CCBIO903 Cancer research: Ethical, economic and social aspects
The course focuses on ethical, economical and societal aspects of cancer and cancer research and aims to equip PhD candidates with tools for systematic reflection on their own and related research as well as methods for assessing the cost benefit of health measures and methods of treatment.
Preparing for important dilemmas and prioritisation
Researchers and clinicians in the field of cancer research and care face important dilemmas daily regarding for instance the prioritisation of research questions, or the choice between treatments for a patient. These dilemmas, involving both ethical considerations and health economics, can determine upon life and death for individual patients.
The PhD course CCBIO 903 aims to give the opportunity to PhD candidates within cancer research to discuss these dilemmas. The course will focus on aspects such as how to assess the cost-effectiveness of cancer biomarkers, how to make medical decisions when surrounded by risks, uncertainties and even ignorance, what the ‘good life’ can actually mean, and what the future may hold for cancer research. PhD candidates will be invited to reflect upon the ethical, economic and social aspects of their own research, in interaction with scholars and other students as well as in an essay.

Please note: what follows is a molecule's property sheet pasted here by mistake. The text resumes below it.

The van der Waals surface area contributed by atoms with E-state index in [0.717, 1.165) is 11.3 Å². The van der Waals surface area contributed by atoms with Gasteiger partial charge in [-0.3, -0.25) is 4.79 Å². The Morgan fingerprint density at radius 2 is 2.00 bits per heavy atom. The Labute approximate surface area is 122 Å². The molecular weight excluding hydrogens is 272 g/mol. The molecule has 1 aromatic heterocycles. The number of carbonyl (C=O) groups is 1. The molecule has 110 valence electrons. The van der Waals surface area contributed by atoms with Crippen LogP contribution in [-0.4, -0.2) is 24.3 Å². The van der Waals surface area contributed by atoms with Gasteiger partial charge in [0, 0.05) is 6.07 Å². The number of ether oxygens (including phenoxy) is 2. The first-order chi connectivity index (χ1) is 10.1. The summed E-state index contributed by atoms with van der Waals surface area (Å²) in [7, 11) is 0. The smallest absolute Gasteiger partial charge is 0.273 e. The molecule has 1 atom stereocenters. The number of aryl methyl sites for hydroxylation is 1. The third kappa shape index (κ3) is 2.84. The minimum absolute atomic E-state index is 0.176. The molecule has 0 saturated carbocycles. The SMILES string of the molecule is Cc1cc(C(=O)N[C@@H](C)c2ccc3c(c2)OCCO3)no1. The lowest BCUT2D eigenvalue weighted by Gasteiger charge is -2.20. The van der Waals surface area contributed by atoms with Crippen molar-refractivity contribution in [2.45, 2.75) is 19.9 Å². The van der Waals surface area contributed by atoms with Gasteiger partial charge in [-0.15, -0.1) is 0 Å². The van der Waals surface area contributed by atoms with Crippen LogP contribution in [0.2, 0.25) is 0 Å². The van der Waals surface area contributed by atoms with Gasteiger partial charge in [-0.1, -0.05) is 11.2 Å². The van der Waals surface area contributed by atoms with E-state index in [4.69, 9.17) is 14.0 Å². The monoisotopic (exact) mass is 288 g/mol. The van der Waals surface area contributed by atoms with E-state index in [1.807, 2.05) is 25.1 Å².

The course will address difficult questions:
- How can we deal with the uncertainties in the lab, while maintaining the quality of our science?
- Which drug is more suited to a patient?
- How can medical science contribute to debates on what is good for society?
- How can economic models help guide health care resource allocation?
Program will be available closer to the course dates.
When - who - where
Dates: December 9-13 2019 and January 6-9 2020.
This course gives PhD candidates the opportunity to discuss these questions in an open and participatory way. Exam: individually supervised home essays, reflecting upon own research.
John Cairns, Roger Strand and Anne Blanchard are responsible for the course.
The course provides 5 ECTS and is open to PhD candidates within cancer research - at the University of Bergen and elsewhere. Other cancer researchers as well as students at the Medical Student Research Programme at the UiB are also welcome. Masters degree or equivalent education level is required, with the exception of students on the Medical Student Research Program.
Capacity: 20 participants. Members of the CCBIO Research School have priority in the selection process.
Location will be announced (but will be at University of Bergen campus).
Registration link is not yet available.